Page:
Raja Ampat is Indonesia’s most easterly province and has earned its reputation as the world epicentre of marine biodiversity. At Cape Kri the tremendous amount of fish life is dominated by dogtooth tuna, giant trevallies, and chevron barracuda. The coral growth here is equally fantastic, with numerous hard and soft varieties.

(Image collect by Catlin Seaview Survey via Google)

The whole 2 million square kilometre exclusive economic zone of the Cook Islands is a designated whale sanctuary. During May and October every year the Humpback Whales arrive in the Cook Islands. They are migrating north to South Pacific waters from their summer feeding grounds of Australia, New Zealand, and the cool Antarctic Ocean. They use these warmer waters to mate, give birth and to rest.

(Image collect by Catlin Seaview Survey via Google)

The USAT Liberty was a 120m long ex-American cargo ship which now rests just off a rocky Tulamben beach in the northeast of Bali. The Liberty was torpedoed by a Japanese sub in the Lombok Strait in 1942 but wasn't sunk, it made it to Tulamben where it remained beached until 1963. When Mt Agung erupted in 1963 the associated earth tremours pushed the vessel out into the sea where it rests today. The coral covered wreck is one of Bali's most popular dives and it provides habitat for all manner of marine creatures.

(Image collect by Catlin Seaview Survey via Google)

American Samoa is a string of seven remote islands in the South Pacific, 2,500 miles south of Hawaii. There are extensive coral reefs here, rich in marine life. This virtual dive, within the National Park of American Samoa, starts as a half-in / half-out and then dives underwater for a virtual tour of the reef.

(Image collect by Catlin Seaview Survey via Google)

Shelley Beach is a protected marine area (part of Cabbage Tree Bay) which was declared a "No Take" Aquatic Reserve in 2002. Since being listed as a protected area local scuba divers and snorklers say they are seeing an increase in marine creatures here - a great observation.

(Image collect by Catlin Seaview Survey via Google)

This sheltered reef near the island of Mayreau is in the Tobago Cay Marine Park (TCMP). The park was established in 1997 to preserve the reefs that serve as a foraging ground and refuge for reef fish and juvenile turtles. The reef here is unique because it grows along an underwater hot spring.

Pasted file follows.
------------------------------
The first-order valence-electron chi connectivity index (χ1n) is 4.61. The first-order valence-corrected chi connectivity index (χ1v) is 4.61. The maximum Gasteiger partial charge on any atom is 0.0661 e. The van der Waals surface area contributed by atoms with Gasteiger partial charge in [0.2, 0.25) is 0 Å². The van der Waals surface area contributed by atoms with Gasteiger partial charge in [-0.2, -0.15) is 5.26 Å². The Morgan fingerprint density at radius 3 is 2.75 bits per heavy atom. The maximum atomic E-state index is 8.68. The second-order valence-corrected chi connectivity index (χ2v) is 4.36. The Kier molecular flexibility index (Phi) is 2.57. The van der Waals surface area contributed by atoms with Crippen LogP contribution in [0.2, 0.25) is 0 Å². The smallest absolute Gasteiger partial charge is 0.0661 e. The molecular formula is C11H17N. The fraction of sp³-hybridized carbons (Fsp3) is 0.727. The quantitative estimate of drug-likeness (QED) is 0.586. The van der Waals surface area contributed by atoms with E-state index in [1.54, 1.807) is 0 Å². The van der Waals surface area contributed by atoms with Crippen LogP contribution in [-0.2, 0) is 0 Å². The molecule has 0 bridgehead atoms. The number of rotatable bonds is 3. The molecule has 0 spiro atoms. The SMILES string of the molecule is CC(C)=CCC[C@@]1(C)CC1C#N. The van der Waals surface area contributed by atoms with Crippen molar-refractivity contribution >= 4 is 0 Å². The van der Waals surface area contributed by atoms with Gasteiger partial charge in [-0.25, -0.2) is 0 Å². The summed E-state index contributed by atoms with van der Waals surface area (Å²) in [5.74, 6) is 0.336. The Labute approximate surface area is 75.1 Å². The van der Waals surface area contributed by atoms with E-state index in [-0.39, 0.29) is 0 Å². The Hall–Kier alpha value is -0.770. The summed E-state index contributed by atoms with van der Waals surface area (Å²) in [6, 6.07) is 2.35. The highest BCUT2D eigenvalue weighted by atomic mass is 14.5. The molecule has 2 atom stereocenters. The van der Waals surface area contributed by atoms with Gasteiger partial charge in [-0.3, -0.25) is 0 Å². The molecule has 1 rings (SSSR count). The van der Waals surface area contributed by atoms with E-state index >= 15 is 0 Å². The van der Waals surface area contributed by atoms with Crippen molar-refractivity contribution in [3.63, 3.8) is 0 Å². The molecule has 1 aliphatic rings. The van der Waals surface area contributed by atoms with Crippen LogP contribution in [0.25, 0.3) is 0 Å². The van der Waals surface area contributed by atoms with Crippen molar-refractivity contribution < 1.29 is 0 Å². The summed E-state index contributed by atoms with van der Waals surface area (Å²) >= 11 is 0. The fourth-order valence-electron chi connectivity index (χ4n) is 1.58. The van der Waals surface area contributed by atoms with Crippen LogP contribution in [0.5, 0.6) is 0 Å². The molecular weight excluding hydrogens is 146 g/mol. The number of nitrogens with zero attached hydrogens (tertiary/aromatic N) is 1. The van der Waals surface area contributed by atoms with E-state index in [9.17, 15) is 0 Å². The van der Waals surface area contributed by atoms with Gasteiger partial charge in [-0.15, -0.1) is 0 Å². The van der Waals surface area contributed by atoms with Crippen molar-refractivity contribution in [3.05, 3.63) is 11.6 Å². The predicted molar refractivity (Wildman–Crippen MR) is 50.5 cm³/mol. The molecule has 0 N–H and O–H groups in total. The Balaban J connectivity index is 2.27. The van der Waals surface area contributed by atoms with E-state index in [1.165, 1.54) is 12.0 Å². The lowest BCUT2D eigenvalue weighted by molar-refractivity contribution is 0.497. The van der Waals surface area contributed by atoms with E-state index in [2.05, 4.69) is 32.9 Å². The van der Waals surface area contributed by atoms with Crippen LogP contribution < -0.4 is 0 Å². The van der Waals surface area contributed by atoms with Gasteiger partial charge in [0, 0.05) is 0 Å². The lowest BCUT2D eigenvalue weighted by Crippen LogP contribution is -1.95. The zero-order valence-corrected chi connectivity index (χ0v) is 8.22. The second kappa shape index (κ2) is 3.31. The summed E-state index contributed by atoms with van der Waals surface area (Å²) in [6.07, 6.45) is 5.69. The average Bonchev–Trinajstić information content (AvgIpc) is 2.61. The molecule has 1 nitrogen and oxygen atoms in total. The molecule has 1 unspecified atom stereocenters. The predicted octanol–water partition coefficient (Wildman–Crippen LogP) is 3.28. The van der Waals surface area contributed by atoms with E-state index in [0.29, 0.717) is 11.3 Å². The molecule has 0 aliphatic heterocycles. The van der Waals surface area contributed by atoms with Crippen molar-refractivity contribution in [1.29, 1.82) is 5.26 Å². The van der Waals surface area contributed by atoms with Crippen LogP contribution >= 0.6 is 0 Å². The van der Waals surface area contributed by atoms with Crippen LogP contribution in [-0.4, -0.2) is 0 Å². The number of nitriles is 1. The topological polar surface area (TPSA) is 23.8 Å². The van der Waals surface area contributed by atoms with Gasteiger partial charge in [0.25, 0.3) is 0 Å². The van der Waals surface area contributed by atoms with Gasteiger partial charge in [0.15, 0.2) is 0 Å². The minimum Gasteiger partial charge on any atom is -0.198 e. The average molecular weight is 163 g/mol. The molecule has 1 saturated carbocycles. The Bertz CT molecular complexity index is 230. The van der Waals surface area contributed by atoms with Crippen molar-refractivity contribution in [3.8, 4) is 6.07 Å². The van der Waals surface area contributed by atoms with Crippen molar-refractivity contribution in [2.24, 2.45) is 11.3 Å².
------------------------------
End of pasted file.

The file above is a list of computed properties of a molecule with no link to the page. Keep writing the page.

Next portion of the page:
(Image collect by Catlin Seaview Survey via Google)

The Yongala Shipwreck is a 110m former steel passenger and freight steamer which sank in 1911 during a tropical cyclone with 124 passengers onboard. The wreck lies at a depth of 33 metres and is constantly included on 'top 10 lists' for best dives in the world. The site has a strong current running over it which attracts a lot of marine life.

(Image collect Catlin Seaview Survey via Google)

Spinner Dolphins are small dolphins famous for their spinning, acrobatic aerial displays. During the day these creatures rest in the shallow bays of Fernando de Noronha and then move into deeper waters around dusk to hunt.

(Image collect by Catlin Seaview Survey via Google)

The Devil's Crown is located off the northeast shore of Floreana Island, Galapagos.

(Image collect by Catlin Seaview Survey in partnership with Charles Darwin Foundation and Galapagos National Park via Google)

The Mary Celeste was a paddle steamer which sunk in 1864 after being used to run ammunitions and supplies to the Confederate forces during the American Civil War. The wreck sits in 55 feet of water and one of the huge paddle wheels is still clearly visible at the dive site.

(Image collect by Catlin Seaview Survey via Google)

On this virtual dive you can find a discarded boat which has sunk to the sand on the ocean floor. Over time marine larvae could potentially drift over from nearby reefs and eventually settle on the boat, turning this ocean pollution into an artifical reef.

(Image collect by Catlin Seaview Survey via Google)

Fernando de noronha has many blow holes like this one called "The Devils hole". When the tide is right, the blow hole releases air from the roof of a sub-surface cavernin a dramatic, explosive display. You can see the blow hole errupting in this virtual dive.

(Image collect by Catlin Seaview Survey via Google)

Pedras Secas is one of the iconic dive sites of Fernando de Noronha. It's an impressive dive site that attracts a lot of marine life. The volcanic rocks provide an arena-like formation that is surrounded by passages, holes, caverns, an iconic main arch and a 60 foot 'swim through' tunnel.

(Image collect by Catlin Seaview Survey via Google)

Pedras Secas is one of the iconic dive sites of Fernando de Noronha. It's an impressive dive site that attracts a lot of marine life. The volcanic rocks provide an arena-like formation that is surrounded by passages, holes, caverns, an iconic main arch and a 60 foot 'swim through' tunnel.

(Image collect by Catlin Seaview Survey via Google)

The southern-most breaking reef in Bermuda is not a coral or rock formation but made from fossilized prehistoric worms. The structure is incredibly strong and can easily withstand the strong winter storms.